I'm participating in #reverb10, a month-long challenge to blog every day of December based on prompts provided here.
Prompt: Moment. Pick one moment during which you felt most alive this year. Describe it in vivid detail (texture, smells, voices, noises, colors).
When I saw this prompt, I immediately thought of one moment in which I cannot describe the texture, smell, voices, noises or colors. I thought of every time I am driving on I-55 as it becomes Lake Shore Drive and see the skyline of Chicago.
Every time I see this panoramic shot I am the happiest I have ever been in my entire life. I feel like the skyscrapers – these Chicago ones in particular – offer so much hope. As if these sturdy buildings will give me something to lean on anytime I might be apprehensive about the future. That something good is going to happen soon because I am in a comfortable place that I am proud to be from and proud to live in. That I have left anything unknown behind me on I-55 because I am coming home.
I feel like I have talked ad naseum about my decision to leave France and come back to Chicago, but I am going to come back to it again. I remember driving into the city shortly after I returned, and this jolly feeling of coming home being a gazillion times more powerful because a familiar song was playing on the radio. I don’t know what the song was. But it was one that I knew, and that felt great. Understanding the language in a different country is such a small small very small (although kind of big) piece of feeling like you belong there. There's so much more to it than that.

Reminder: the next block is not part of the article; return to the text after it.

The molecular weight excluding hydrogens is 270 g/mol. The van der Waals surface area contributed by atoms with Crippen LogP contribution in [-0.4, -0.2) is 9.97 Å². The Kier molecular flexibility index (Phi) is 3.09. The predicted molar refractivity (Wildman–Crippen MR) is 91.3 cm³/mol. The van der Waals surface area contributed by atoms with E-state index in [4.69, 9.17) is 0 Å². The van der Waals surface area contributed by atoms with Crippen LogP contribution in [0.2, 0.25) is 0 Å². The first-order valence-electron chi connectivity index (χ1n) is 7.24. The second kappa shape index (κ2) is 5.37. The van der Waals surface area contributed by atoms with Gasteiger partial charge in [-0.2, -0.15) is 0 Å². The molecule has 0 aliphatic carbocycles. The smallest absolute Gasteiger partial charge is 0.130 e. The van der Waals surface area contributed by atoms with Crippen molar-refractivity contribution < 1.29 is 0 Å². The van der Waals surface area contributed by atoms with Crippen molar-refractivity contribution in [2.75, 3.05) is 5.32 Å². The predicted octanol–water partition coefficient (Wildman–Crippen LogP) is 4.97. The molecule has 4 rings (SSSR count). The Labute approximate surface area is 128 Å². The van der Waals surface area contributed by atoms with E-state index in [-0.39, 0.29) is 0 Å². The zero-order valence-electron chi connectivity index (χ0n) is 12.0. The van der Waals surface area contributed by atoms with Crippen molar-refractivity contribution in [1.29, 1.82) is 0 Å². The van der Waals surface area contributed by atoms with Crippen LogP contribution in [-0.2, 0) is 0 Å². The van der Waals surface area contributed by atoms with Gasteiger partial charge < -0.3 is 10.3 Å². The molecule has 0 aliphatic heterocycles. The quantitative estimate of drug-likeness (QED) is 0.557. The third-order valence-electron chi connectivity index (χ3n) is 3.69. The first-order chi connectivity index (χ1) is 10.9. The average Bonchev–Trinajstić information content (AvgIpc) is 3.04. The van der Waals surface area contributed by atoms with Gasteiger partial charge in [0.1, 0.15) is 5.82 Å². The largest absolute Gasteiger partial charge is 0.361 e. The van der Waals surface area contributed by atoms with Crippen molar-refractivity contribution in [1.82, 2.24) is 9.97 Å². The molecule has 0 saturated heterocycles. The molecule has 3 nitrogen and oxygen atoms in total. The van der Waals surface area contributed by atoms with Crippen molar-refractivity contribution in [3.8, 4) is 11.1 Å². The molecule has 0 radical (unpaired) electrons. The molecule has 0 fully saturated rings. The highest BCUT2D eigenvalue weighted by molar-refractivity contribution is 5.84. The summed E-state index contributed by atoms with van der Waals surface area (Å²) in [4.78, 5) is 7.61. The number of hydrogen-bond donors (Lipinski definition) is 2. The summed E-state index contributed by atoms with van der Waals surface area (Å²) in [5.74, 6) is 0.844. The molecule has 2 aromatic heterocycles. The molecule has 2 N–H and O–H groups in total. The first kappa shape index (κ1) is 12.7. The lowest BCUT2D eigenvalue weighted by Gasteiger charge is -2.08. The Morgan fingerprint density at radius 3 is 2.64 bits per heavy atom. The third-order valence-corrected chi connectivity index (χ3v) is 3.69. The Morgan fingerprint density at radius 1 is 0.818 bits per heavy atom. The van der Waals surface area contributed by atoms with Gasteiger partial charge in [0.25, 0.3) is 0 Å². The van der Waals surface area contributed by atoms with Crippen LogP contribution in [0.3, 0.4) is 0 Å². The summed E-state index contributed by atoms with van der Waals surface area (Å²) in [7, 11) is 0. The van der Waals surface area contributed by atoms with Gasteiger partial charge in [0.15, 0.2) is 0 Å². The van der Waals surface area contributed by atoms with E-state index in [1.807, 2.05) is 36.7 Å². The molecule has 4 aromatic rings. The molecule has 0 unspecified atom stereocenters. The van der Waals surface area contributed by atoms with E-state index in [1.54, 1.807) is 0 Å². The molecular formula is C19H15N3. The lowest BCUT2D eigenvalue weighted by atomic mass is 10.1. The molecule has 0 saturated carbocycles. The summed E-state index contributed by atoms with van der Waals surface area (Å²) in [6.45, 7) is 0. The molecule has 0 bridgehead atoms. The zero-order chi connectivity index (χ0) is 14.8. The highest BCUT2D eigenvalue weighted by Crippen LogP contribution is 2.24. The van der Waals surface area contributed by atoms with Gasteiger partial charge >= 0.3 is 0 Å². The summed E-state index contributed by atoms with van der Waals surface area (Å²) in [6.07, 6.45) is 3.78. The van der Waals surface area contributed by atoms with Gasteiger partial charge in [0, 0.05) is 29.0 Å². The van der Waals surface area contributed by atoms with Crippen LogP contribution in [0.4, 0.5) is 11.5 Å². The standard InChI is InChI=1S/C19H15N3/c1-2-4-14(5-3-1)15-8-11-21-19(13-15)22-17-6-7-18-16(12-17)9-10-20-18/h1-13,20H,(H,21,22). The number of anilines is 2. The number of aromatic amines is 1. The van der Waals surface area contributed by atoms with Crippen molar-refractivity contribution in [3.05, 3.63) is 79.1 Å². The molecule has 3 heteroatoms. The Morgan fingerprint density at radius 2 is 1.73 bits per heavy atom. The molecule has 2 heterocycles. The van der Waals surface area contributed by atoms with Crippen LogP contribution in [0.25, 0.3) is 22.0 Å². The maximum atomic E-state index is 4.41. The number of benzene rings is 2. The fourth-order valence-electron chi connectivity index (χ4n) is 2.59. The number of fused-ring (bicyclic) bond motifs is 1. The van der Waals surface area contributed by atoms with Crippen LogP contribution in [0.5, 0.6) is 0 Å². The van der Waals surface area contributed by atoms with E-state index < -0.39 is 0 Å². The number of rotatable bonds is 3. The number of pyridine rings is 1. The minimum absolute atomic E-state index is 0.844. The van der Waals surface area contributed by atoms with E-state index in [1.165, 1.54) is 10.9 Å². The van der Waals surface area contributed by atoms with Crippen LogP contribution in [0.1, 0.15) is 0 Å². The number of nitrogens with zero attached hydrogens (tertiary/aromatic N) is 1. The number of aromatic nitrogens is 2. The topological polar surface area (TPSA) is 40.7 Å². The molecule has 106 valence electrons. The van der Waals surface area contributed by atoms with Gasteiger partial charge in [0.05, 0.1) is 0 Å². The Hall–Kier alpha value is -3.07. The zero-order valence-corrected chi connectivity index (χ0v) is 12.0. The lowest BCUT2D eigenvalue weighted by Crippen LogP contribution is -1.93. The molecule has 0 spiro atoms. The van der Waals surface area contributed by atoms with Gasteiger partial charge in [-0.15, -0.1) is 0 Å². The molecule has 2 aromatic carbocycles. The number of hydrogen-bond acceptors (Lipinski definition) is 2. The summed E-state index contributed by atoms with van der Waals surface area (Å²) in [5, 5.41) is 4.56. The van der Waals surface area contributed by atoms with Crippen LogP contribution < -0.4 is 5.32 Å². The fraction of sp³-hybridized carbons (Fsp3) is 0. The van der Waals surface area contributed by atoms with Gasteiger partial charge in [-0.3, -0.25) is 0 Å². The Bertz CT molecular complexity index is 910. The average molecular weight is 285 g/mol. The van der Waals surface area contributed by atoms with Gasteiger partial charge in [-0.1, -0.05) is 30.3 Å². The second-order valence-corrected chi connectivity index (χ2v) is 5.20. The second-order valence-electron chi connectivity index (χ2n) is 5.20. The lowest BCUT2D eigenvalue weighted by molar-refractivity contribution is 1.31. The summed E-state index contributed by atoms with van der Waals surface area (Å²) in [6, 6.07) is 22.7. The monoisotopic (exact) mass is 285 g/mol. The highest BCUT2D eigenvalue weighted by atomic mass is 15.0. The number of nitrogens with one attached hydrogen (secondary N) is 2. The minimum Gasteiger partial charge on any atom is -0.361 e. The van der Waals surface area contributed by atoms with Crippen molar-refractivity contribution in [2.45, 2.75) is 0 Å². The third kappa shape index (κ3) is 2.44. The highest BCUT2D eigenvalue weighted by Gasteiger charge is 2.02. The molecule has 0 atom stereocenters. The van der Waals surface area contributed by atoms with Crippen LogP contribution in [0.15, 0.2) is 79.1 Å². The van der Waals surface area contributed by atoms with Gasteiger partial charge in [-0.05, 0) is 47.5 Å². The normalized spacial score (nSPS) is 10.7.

Knowing a song by heart that was a huge hit in the ‘90s, the one you put on mix tapes and the one that every time it comes on the radio, every single person present knows all the words by heart, too, and will randomly burst out into singing the lyrics… that is feeling like you belong in a place. I never had that in France. I wasn’t a ‘90s child in France. I was a ‘90s child here. This song was one of those, and although I was alone in the car on Lake Shore driving against the backdrop of the skyline of Chicago as I bust out singing the words, it felt really good to belong with every single person here.